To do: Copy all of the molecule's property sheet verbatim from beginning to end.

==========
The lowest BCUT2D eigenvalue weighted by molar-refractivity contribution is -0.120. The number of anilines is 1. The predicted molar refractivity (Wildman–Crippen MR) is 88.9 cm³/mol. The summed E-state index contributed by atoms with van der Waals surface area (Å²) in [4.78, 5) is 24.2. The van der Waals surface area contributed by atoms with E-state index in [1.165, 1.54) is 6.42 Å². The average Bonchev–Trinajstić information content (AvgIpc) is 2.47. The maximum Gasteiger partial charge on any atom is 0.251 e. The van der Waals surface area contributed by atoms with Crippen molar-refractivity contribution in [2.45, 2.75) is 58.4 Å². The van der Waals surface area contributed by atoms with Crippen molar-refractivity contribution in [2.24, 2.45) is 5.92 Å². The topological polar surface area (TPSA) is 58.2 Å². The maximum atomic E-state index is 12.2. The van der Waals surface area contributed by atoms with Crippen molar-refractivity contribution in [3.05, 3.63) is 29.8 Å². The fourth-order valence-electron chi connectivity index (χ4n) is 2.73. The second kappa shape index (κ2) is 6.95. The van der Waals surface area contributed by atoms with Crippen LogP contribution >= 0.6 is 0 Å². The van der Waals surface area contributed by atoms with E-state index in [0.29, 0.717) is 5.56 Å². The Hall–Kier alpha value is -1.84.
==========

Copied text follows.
The lowest BCUT2D eigenvalue weighted by molar-refractivity contribution is -0.120. The number of anilines is 1. The predicted molar refractivity (Wildman–Crippen MR) is 88.9 cm³/mol. The summed E-state index contributed by atoms with van der Waals surface area (Å²) in [4.78, 5) is 24.2. The van der Waals surface area contributed by atoms with E-state index in [1.165, 1.54) is 6.42 Å². The average Bonchev–Trinajstić information content (AvgIpc) is 2.47. The maximum Gasteiger partial charge on any atom is 0.251 e. The van der Waals surface area contributed by atoms with Crippen molar-refractivity contribution in [2.45, 2.75) is 58.4 Å². The van der Waals surface area contributed by atoms with Crippen molar-refractivity contribution in [2.24, 2.45) is 5.92 Å². The topological polar surface area (TPSA) is 58.2 Å². The maximum atomic E-state index is 12.2. The van der Waals surface area contributed by atoms with Crippen molar-refractivity contribution in [3.05, 3.63) is 29.8 Å². The fourth-order valence-electron chi connectivity index (χ4n) is 2.73. The second kappa shape index (κ2) is 6.95. The van der Waals surface area contributed by atoms with Crippen LogP contribution >= 0.6 is 0 Å². The van der Waals surface area contributed by atoms with E-state index in [0.29, 0.717) is 5.56 Å². The Hall–Kier alpha value is -1.84.